The summer of 1967. In San Francisco, this “Summer of Love,” as it was called, swelled like a wave and swept the entire city into a magical season of revolution. Lured by the promise of ecstasy, music and utopian liberation, about 100,000 adventurers — aged anywhere from 15 to 30 — flocked to the city that summer in the name of free love and freedom itself. People wore flowers in their. They danced through the streets. They gathered in the Haight-Ashbury neighborhood near Golden Gate Park to sing songs of peace during a time of war. It became the iconic cultural movement of the 1960s, bore out in music, art, fashion and literature.
Now, five decades later, San Francisco is paying tribute to the 50th anniversary of the Summer of Love with tons of fun events this year. In honor of this important milestone for the city, we’re walking you through some of the coolest things to see and do over the next year.
See: Get in the free spirit with an art show or exhibition. There’s the “Summer of Love: Art, Fashion, and Rock & Roll” from April 8 to Aug. 20 at the de Young Museum, which highlights San Francisco’s counterculture featuring iconic posters and psychedelic art, plus interactive music and light shows. Another must-see is “Jim Marshall’s 1967“ exhibition at San Francisco City Hall, which opens Jan. 26, 2017, and features 80 photographs from the thousands Marshall took in one fast-paced calendar year. Two other interesting shows include: “Hippie Modernism: The Struggle for Utopia” — an exhibit focusing on the art, design and architecture produced by counterculture artists during the ‘60s and early ‘70s, which takes place from Feb. 8 to May 21 at University of California, Berkeley Art Museum and Pacific Film Archive; and “On the Road to the Summer of Love,” a photographic exhibition guest-curated by Grateful Dead historian Dennis McNally at the California Historical Society from May 12 to Sept. 10. If you want to venture into hipster Oakland for an afternoon, “All Power to the People: Black Panthers at 50“ at the Oakland Museum of California, which is now on display until Feb. 12, 2017 is worthy of a visit.
Do: There will be a Summer of Love 50th Anniversary Concert in June 2017 — lineup and specific dates are forthcoming. If you happen to be in the city Feb. 11 through 19, make sure to check out PIER 39 and their annual Tulipmania event, which features more than 39,000 planted tulips planted — and a peace sign in the West Park made up of the flowers. PIER 39 will also be the site of a groovy 60s dance party, featuring a Beatle’s cover band on Friday, June 23. If you love music and the counter culture, don’t miss the 40th Anniversary Haight-Ashbury Street Festival in June 2017 (exact dates TBA), where you can listen to live music, nosh on local specialties and dance in the same streets where the Summer of Love started. You gotta ride in authentic VW hippie bus and experience the city at least once in your life — for that journey, look no further than the San Francisco Love Tour. Take a guided walk through the Haight-Ashbury, stepping nto the footsteps of icons like Janis Joplin and Jerry Garcia as you learn about 60s music and pop culture on the Flower Power Walking Tours. If you’re a music lover, there are plenty of events to hit: the Fillmore Jazz Festival, set on Fillmore Street and was one of the hotspots of the Summer of Love, spotlights Bay Area jazz legends in an outdoor setting on July 1 and 2. (Even if you’re not in the city during that weekend, you should see a show at the historic Fillmore Auditorium, which is where Summer of Love icons such as Janis Joplin, Jefferson Airplane and James Brown performed. Jerry Day, held at the Jerry Garcia Amphitheater on Aug. 6, is another fun event showcasing live entertainers performing a tribute to one of the greats.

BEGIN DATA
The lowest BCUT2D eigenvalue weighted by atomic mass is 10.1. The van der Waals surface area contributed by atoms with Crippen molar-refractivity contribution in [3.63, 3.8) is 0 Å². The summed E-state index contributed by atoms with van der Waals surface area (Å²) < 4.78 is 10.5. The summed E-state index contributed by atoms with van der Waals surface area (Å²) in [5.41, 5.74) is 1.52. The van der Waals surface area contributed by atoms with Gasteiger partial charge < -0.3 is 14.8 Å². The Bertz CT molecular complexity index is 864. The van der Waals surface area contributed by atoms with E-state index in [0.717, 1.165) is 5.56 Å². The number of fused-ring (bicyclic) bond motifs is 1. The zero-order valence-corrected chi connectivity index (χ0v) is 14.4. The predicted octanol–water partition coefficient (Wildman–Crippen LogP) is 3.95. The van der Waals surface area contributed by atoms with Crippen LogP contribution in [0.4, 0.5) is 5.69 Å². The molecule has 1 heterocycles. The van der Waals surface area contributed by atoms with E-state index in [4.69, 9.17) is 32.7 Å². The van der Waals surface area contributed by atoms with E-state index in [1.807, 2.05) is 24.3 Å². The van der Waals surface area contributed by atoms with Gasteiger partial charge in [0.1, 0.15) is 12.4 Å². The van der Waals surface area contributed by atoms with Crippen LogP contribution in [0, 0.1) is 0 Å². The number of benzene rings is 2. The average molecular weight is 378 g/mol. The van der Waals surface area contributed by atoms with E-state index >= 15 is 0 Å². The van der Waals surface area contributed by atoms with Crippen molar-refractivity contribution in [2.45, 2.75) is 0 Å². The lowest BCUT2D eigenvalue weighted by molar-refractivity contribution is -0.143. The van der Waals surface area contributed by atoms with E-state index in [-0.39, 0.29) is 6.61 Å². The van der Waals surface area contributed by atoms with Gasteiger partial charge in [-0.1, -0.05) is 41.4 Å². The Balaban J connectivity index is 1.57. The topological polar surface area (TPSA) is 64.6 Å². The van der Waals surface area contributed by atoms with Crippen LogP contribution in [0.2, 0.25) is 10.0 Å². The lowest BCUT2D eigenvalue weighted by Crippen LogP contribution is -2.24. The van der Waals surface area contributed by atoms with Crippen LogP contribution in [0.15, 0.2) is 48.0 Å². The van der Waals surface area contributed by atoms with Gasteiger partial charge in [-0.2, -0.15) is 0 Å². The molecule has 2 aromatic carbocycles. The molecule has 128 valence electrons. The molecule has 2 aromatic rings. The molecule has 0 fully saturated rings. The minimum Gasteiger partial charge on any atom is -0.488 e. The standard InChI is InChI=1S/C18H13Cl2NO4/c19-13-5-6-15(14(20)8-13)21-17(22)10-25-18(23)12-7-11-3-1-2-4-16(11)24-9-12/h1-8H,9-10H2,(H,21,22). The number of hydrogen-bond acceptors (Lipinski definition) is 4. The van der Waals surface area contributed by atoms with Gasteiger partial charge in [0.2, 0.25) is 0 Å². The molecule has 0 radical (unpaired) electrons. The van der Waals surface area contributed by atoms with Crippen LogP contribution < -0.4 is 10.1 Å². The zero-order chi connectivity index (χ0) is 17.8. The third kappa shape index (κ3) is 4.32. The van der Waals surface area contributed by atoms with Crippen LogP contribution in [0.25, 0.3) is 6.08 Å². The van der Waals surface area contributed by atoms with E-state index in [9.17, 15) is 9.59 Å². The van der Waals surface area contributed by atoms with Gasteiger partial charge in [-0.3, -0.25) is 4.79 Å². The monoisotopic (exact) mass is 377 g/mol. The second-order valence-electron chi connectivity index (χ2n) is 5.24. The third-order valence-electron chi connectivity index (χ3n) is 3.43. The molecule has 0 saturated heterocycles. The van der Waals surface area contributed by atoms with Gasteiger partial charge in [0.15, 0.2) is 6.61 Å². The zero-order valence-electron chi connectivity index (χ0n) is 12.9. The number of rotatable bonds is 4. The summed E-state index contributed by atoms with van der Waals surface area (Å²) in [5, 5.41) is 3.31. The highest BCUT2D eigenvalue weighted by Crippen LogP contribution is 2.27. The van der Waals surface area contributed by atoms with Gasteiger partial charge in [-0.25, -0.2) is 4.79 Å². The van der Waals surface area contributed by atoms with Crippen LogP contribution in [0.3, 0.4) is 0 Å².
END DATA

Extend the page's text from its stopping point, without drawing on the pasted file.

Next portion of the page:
Eat: At some point during your stay, you might want to hit up Hard Rock Café at PIER 39 for lunch, where you can view 60s treasures such as an autographed Grateful Dead guitar, Jerry Garcia’s bomber jacket and one of the last photos ever taken of Janis Joplin. During Summer Solstice on June 20 and 21, there will also be countless food-centered festivities and wine tasting events happening in local neighborhoods across the city. Tommy’s Joynt is another SF staple, famous for its roast beef sandwiches, buffalo stew and notorious location on Geary, where Janis Joplin is said to have rented an apartment next door to the restaurant. For breakfast, there’s the revered Haight-Ashbury relic, Pork Store Cafe (we’re told that you must order the Pork Store Special — two pork chops, two eggs, hash browns and biscuit). For a venture outside city limits, skip across Golden Gate Bridge to Marin to pay a visit to Terrapin Crossroads, a waterfront restaurant and music venue owned by Grateful Dead founding bass guitarist Phil Lesh. In terms of bars, there’s two historic locales: Magnolia Pub & Brewery in the Haight, the proclaimed birthplace of the Grateful Dead, and Wild Set West in Bernal Heights, where Bob Dylan and Janis Joplin hung out back in the day.
Live: When you make your trek to San Francisco, do take a tour of this house-like luxury view condo in Russian Hill. Granted, it’s a far cry from Haight-Ashbury — but it does offer the most expansive views of the city. Priced at $3,459,00, the light-filled tri-level offers a location a block away from Lombard, the world’s famous Crooked Street, and steps to the fine dining and shopping of Russian Hill, North Polk and North Beach, as well as parks and the North Waterfront, not far from famous Pier 39. The townhouse offers three bedrooms, a family room, office and two and a half baths, plus an office and private deck with sweeping panoramas of the North Bay, Alcatraz, Coit Tower and the Financial District skyline.